Relying on the financial motive could also introduce other problems. Faculties or students may, as a way of protecting recycling revenues or illicitly generating them, cheat. Landfillables could be deposited into bins associated with other faculties, or recyclables could be gathered from other faculties to increase the recycling revenues of a given faculty. It is unclear if the money involved would prompt such action.
Waste Reduction Target
The provincial government has set a waste reduction target that the university must meet. Between 1987 and 2000 the landfill-bound waste stream is to be reduced by 50% (Cook, 1995, web page). Given that the university waste stream is approximately 60% divertable, more effectively capturing these materials before they enter the landfill-bound waste would not only meet but surpass this provincially defined target. Partially decentralizing the waste management system or setting up a lottery would provide a much greater incentive to capture these materials than currently exists.
Lottery vs Decentralization
A lottery would be readily implementable but it may not be as effective as a decentralization scheme in creating an environment of change. First, all participants in the system would feel the consequences of waste management behaviors directly, rather than just having a chance at feeling them. Second, because decentralization schemes require regular monitoring, the prospects of frequent progress reports at the faculty level are much greater. Regular tracking reports would keep the issue firmly in the public mind, and reinforce any changes people might make to reduce the amount of material sent to landfill. As a result, one could expect faster rates of change, more creative and intensive system augmentations and greater community involvement because reinforcement is much more immediate. The immediacy of reinforcement is a critical element to behavioral change, either at the individual or system level. The more removed a behavior is from its consequence the less effectively that behavior can be either encouraged or discouraged (Bernstein et al, 1994, pg. 265). A lottery, because it can be administered exclusively on an annual basis, is likely to produce much lower rates and levels of change with the participation of much fewer people than is likely the case with a decentralization scheme.
We set out to demonstrate that by partially decentralizing the waste management system a significant financial motivation would emerge for faculties to aggressively divert recyclables from the waste stream. It is unclear if this has been wholly demonstrated, particularly if the decentralization scheme was administered strictly on proportionalities between faculties and university departments. Further, there is some question as to how the university should determine individual faculty or university department budget allotments, and/or if faculties should be given the option of appropriating the revenues generated from recyclables collected. A variety of formula's are possible, some allowing faculties to potentially pocket around $10,000, others allowing only a tenth of this amount.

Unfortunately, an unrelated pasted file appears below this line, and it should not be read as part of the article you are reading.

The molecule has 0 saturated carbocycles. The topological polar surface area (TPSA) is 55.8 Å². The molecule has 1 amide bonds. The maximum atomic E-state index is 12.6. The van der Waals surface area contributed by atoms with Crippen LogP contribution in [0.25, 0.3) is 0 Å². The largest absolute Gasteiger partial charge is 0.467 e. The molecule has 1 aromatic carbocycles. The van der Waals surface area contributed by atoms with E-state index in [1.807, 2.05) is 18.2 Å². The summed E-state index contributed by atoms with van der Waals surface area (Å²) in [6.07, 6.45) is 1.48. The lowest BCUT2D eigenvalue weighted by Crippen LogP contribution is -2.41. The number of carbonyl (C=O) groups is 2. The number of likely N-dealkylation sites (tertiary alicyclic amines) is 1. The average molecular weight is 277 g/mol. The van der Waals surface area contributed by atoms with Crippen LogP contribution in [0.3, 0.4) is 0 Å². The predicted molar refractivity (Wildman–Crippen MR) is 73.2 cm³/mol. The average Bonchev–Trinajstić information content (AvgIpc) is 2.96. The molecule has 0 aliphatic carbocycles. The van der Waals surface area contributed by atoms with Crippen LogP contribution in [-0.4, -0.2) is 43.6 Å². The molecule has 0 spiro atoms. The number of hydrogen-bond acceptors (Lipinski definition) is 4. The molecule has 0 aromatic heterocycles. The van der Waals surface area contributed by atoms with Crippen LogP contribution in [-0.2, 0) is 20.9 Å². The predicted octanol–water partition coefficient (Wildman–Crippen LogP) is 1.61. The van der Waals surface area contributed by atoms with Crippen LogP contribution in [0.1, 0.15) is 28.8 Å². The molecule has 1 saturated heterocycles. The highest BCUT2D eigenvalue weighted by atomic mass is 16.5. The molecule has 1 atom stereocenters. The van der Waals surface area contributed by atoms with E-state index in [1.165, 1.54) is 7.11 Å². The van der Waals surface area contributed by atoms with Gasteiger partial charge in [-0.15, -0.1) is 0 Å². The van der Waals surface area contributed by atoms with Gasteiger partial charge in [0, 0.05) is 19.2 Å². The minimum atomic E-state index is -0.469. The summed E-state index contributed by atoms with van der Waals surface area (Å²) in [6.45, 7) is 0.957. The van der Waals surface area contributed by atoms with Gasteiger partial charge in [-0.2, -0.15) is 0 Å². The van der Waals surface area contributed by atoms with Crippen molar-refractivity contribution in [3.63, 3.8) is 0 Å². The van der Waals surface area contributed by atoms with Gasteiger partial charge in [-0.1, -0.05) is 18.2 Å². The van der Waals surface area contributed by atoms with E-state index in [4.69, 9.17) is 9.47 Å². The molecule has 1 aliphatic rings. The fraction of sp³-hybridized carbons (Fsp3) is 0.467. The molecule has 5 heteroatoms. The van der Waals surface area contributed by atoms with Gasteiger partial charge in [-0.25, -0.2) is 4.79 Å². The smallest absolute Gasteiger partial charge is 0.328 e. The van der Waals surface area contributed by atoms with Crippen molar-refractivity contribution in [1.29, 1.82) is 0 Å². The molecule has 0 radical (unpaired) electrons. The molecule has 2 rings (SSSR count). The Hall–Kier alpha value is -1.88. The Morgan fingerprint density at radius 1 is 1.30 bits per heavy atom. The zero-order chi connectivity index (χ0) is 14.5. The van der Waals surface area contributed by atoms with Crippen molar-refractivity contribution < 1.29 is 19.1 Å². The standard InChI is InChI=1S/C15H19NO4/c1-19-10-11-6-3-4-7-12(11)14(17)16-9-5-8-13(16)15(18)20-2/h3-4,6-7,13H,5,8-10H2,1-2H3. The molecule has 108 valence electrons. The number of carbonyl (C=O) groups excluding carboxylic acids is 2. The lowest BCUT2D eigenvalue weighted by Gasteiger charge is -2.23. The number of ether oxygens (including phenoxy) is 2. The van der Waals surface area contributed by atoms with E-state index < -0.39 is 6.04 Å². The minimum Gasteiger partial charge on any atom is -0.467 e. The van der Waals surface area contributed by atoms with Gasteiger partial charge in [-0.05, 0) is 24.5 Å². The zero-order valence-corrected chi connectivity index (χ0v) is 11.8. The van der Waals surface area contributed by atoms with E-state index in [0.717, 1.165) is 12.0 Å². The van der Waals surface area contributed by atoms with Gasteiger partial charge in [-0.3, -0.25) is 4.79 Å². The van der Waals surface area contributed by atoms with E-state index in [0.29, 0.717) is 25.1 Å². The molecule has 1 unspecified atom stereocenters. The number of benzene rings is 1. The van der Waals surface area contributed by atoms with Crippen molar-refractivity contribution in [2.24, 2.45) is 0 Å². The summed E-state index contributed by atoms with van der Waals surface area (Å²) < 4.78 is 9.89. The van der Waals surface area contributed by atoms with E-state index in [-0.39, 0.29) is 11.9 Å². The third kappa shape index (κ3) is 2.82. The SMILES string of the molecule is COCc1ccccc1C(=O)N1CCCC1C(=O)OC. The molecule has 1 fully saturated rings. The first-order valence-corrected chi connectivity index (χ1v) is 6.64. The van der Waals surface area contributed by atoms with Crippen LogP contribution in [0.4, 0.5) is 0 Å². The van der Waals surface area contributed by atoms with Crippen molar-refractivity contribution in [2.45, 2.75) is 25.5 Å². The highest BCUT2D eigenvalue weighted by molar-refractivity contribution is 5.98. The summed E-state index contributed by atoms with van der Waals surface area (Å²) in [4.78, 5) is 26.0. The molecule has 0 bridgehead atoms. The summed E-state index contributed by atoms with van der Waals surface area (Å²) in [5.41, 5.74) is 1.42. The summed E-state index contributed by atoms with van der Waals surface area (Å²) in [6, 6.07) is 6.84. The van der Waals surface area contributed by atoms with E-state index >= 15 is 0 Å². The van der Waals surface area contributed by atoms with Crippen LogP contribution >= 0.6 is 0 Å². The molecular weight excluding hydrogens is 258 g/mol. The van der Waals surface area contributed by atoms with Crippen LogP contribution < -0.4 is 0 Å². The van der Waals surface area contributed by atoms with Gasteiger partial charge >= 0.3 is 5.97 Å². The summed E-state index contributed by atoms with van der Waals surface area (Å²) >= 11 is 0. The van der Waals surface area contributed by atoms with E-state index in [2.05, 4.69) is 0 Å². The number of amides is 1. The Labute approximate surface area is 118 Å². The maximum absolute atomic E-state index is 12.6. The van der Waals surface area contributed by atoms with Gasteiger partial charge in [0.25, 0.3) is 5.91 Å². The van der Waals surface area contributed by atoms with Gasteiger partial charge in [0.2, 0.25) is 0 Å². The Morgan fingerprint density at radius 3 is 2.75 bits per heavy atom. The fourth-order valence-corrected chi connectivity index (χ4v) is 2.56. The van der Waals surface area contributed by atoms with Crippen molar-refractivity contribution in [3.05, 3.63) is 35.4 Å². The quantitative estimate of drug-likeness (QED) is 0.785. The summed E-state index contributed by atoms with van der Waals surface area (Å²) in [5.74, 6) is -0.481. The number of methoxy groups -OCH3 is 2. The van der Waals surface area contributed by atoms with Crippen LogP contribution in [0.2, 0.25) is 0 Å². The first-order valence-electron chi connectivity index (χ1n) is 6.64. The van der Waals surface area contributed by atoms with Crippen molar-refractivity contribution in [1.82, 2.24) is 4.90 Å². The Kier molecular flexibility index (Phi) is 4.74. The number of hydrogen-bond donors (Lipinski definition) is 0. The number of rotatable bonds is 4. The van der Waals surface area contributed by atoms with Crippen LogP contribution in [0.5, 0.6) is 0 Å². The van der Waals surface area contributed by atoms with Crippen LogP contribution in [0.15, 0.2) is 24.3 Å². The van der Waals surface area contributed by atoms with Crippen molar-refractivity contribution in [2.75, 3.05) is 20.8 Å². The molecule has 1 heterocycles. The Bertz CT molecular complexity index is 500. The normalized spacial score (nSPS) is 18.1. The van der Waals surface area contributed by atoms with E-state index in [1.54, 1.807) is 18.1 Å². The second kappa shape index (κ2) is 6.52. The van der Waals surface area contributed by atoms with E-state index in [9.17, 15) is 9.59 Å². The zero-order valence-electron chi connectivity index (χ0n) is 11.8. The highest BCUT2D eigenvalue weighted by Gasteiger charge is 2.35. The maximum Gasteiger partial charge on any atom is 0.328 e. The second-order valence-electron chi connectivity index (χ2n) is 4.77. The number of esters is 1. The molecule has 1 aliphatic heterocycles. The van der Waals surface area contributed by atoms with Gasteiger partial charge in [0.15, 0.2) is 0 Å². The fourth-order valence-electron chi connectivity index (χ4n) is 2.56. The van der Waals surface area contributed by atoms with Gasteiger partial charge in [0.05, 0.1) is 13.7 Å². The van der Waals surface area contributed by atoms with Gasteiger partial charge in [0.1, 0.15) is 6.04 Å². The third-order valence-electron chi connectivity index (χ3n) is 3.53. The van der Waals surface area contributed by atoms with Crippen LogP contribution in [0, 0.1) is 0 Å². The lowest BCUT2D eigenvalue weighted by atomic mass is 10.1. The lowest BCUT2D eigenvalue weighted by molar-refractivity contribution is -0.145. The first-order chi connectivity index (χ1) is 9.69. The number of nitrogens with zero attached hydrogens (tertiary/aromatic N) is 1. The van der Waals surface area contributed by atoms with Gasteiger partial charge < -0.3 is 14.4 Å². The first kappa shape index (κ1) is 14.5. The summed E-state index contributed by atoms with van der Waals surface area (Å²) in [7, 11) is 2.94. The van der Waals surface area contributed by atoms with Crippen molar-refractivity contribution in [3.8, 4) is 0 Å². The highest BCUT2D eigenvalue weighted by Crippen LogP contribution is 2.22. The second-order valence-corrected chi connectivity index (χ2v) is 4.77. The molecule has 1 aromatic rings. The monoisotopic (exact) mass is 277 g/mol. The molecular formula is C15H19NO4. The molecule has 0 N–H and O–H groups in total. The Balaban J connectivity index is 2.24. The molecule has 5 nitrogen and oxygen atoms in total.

These facts aside, several important conclusions can be made. The first is that the University is literally throwing away money. If recyclables were aggressively removed from the landfill-bound waste stream there is a good chance that the Waste Management Balance Sheet would indicate revenues rather than losses. Our figures, as mentioned in the Findings section, indicated that earnings of between $100,000 and $300,000 are possible.
A second clear conclusion is that determining the market value of recyclables in the waste stream is a useful analytical tool. It is both doable, as this report indicates, and gives a different perspective on recyclables in the waste stream. No longer do they become just a loss of savings (land filling costs more than recycling), but rather a loss of potential revenues. Once it is apparent that one is throwing money away, literally, one is more inclined to discontinue the practice.
A third conclusion is that waste flows can be monitored on a faculty by faculty basis. The measure that we applied throughout this report is crude, but it can be refined considerably once universal audit information is compiled. With such a measure in place, it becomes possible to identify both effective and ineffective waste managers. Once identified, effective waste managers can be awarded.
Despite the fact that an effective methodology for tracking waste management practices for each faculty can be devised, as shown in this report, monitoring is still the biggest problem in setting up an effective campus community mobilization program. Waste audits are a crucial to such programs, but they do not monitor progress at a rate that is meaningful to the average person on-campus. The time lag between a person altering a behavior and seeing the positive consequences of that change should be minimal and audits at present aren't even performed annually. An ideal feedback system would provide progress information once every two weeks to a month, in our view.
Given all of these findings, we have taken care in generating a comprehensive list of recommendations. They are forwarded in the hopes that others may continue this work and help us all move the University of Waterloo toward a sustainable future.
Last updated April 21, 1996. das